Mainly Amazon, but also the likes of John Lewis, even Fortnum and Mason and online pharmacies. There was no duty or problems, and most carriers delivered in a matter days. Since Brexit everything has changed, and worst of all, what EU rules that are there seem to just get ignored.
Just to give a personal example. I ordered vitamins from the UK from Healthspan, a popular vitamin and supplement supplier. Taking care to keep to what I believed were ‘the rules’, I kept the order well under €150. About half of the order was delivered with no charges, the other half was returned to the supplier. No explanation. Healthspan returned these undelivered items in single packs. CTT demanded an invoice, which was supplied.
Interestingly they were all posted from the Netherlands, which from memory is still an EU member. Total order value €62.80, well under €150. One of the packs was returned to sender, no explanation given. The others were charged at €97.70 for customs and clearance etc.
Many people have reported similar occurrences. What seems clear is that CTT and customs make up the rules as they go along. Trying to find the regulations is quite a challenge, but The Guardian newspaper in the UK recently reported “Goods ordered from and manufactured in the UK should not attract customs duty, but products ordered from the UK worth more than that €150 and shipped from outside Britain will”.
Direct Transport, a popular transport company who have delivered UK shopping for years, now have on their website: “Thank you for your interest in our online shopping service. Unfortunately, due to regulation changes on imports from the UK, this service has been suspended due to high customs charges”.
New services on the horizon
Algarve Removals told me that the rules are far from clear and they are not aware of the under €150 rule. They did tell me that importing to the UK from the EU is free for goods under 135 Pounds Sterling. Seems remarkably near to €150, so the limit seems to work if you are importing from the EU to the UK, but not the other way around. Algarve Removals did reveal that they plan to shortly announce a new service at a very economic fixed price for delivering small personal purchases from the UK. With the problem of buying small UK items this should prove to be a very popular service. Call Algarve Removals for details. As most companies offer free delivery within the UK, the cost Algarve Removals plan to offer will be competitive with what we have paid to ship from the UK, and no nasty surprises. Expect other shippers to follow with similar offers.
Another person told me that they wanted to give a gift of a chalice to a local Church. The goods were ordered from a UK company, but unknown to this person, they were manufactured and shipped from Italy. Huge customs charges were made. The gift then had to be shipped to Portugal, and again charged substantial customs duties, for goods that originated in Italy. Appeals to either customs authority were ignored.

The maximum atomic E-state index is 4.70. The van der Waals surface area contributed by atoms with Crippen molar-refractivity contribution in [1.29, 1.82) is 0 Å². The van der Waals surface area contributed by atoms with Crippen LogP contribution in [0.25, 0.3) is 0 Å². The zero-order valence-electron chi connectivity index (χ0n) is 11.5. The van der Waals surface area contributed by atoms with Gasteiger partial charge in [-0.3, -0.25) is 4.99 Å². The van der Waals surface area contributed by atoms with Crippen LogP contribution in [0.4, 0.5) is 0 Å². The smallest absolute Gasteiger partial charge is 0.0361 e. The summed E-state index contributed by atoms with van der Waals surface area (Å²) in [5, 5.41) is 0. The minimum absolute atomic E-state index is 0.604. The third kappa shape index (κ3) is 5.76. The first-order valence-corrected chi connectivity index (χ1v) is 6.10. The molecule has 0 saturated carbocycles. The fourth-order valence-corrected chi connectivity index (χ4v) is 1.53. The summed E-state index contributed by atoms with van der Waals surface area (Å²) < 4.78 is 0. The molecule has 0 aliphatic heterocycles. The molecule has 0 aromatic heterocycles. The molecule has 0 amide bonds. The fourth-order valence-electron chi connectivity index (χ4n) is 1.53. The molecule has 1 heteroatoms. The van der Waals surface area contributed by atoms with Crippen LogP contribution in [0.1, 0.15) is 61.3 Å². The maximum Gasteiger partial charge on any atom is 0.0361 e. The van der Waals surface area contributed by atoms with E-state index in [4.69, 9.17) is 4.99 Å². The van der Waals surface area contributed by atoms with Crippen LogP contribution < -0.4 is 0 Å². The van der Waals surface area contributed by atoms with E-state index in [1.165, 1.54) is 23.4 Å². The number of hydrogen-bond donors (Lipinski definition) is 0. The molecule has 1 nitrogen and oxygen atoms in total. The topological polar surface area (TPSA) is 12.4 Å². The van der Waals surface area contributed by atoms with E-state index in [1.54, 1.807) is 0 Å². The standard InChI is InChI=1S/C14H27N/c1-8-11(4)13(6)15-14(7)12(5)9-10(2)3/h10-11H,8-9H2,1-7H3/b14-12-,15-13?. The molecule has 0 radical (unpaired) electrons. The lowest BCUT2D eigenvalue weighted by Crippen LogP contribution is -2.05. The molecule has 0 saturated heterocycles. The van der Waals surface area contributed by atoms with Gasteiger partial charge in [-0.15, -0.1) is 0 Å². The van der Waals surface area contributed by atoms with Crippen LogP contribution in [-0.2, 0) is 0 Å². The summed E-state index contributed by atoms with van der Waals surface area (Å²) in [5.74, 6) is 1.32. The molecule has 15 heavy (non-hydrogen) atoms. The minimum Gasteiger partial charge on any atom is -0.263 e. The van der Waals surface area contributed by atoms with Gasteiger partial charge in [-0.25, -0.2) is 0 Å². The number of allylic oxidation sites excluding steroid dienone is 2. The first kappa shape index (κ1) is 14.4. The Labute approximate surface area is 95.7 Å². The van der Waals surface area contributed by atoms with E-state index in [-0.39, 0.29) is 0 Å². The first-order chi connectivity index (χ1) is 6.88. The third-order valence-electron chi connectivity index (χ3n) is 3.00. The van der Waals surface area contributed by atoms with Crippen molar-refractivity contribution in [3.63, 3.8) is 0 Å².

DECO said they did not know about this free of charge import rule, but sent information about the rules on VAT. Purchases of a value of less than €22 are exempt from VAT.
Sometimes faced with unpleasant surprises - EU
New VAT rules were implemented on 1 July. On the EU website https://ec.europa.eu/taxation_customs/eu-consumers_en you will find this statement. “E-commerce - buying and selling of goods and services online - has seen a huge increase in recent years and is only set to continue growing. There are many obvious benefits for consumers, but sometimes consumers can be faced with unpleasant surprises, for example when buying goods from outside the EU and need to pay taxes or charges at importation”.
It goes on to say: “Due to lack of transparency, you, as the consumer, were sometimes faced with surprise costs or charges to be paid at customs on imported goods. Since 1 July 2021 though, the price you pay can be the final price, with no further calls at importation for VAT or other charges. This is only when you buy goods from a seller or an electronic interface registered in the IOSS.”
What becomes clear is that the EU is well aware of the problem and is passing legislation to try to ensure each EU country follows the same rules and makes the same import and VAT charges for imports from outside the EU. However, the general opinion from both shipping and transport professionals and readers is that CTT are making up the rules as they go along. There is no clarity and no certainty what you may, or may not, be charged if you buy online from the UK (which many of our readers do).
Don’t buy from the UK?
One argument is that we should find what we need within the EU and not import. As a firm believer in free choice that’s not an argument I can support. There are some products that are only available in the UK or they are products we have found meets our needs. Several people have reported that they get medication from the UK which is free of charge from the NHS, but in one case, costs over €3,000 in Portugal. What we all need is clarity. We need to know what it will cost to buy from the UK, then we can make an informed decision.